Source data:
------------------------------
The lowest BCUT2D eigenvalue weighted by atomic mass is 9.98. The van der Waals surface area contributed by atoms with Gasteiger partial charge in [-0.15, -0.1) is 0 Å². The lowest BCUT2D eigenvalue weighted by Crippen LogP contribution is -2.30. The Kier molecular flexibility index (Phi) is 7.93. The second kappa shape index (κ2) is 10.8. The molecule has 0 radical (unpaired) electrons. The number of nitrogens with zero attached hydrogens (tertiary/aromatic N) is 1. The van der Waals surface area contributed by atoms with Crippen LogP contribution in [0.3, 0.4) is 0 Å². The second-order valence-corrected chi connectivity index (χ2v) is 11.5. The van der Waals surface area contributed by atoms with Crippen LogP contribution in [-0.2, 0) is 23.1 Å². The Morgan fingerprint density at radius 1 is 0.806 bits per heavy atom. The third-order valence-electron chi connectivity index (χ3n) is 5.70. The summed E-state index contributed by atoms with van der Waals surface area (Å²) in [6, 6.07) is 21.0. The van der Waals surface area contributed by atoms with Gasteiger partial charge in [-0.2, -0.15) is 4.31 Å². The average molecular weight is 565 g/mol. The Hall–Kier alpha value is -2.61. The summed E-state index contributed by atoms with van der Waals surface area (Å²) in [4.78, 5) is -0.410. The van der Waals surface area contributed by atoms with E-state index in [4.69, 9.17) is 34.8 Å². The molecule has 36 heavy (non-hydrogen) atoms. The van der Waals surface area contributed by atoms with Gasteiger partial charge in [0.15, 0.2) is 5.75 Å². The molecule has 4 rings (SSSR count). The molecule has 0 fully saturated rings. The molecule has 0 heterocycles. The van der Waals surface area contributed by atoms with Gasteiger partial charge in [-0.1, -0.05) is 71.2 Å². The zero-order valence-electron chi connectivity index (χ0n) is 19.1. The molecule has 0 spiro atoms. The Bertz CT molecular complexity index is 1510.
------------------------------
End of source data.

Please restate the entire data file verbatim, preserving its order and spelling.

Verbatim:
The lowest BCUT2D eigenvalue weighted by atomic mass is 9.98. The van der Waals surface area contributed by atoms with Gasteiger partial charge in [-0.15, -0.1) is 0 Å². The lowest BCUT2D eigenvalue weighted by Crippen LogP contribution is -2.30. The Kier molecular flexibility index (Phi) is 7.93. The second kappa shape index (κ2) is 10.8. The molecule has 0 radical (unpaired) electrons. The number of nitrogens with zero attached hydrogens (tertiary/aromatic N) is 1. The van der Waals surface area contributed by atoms with Crippen LogP contribution in [0.3, 0.4) is 0 Å². The second-order valence-corrected chi connectivity index (χ2v) is 11.5. The van der Waals surface area contributed by atoms with Crippen LogP contribution in [-0.2, 0) is 23.1 Å². The Morgan fingerprint density at radius 1 is 0.806 bits per heavy atom. The third-order valence-electron chi connectivity index (χ3n) is 5.70. The summed E-state index contributed by atoms with van der Waals surface area (Å²) in [6, 6.07) is 21.0. The van der Waals surface area contributed by atoms with Gasteiger partial charge in [-0.2, -0.15) is 4.31 Å². The average molecular weight is 565 g/mol. The Hall–Kier alpha value is -2.61. The summed E-state index contributed by atoms with van der Waals surface area (Å²) in [4.78, 5) is -0.410. The van der Waals surface area contributed by atoms with E-state index in [4.69, 9.17) is 34.8 Å². The molecule has 36 heavy (non-hydrogen) atoms. The van der Waals surface area contributed by atoms with Gasteiger partial charge in [0.15, 0.2) is 5.75 Å². The molecule has 4 rings (SSSR count). The molecule has 0 fully saturated rings. The molecule has 0 heterocycles. The van der Waals surface area contributed by atoms with Gasteiger partial charge in [-0.1, -0.05) is 71.2 Å². The zero-order valence-electron chi connectivity index (χ0n) is 19.1. The molecule has 0 spiro atoms. The Bertz CT molecular complexity index is 1510.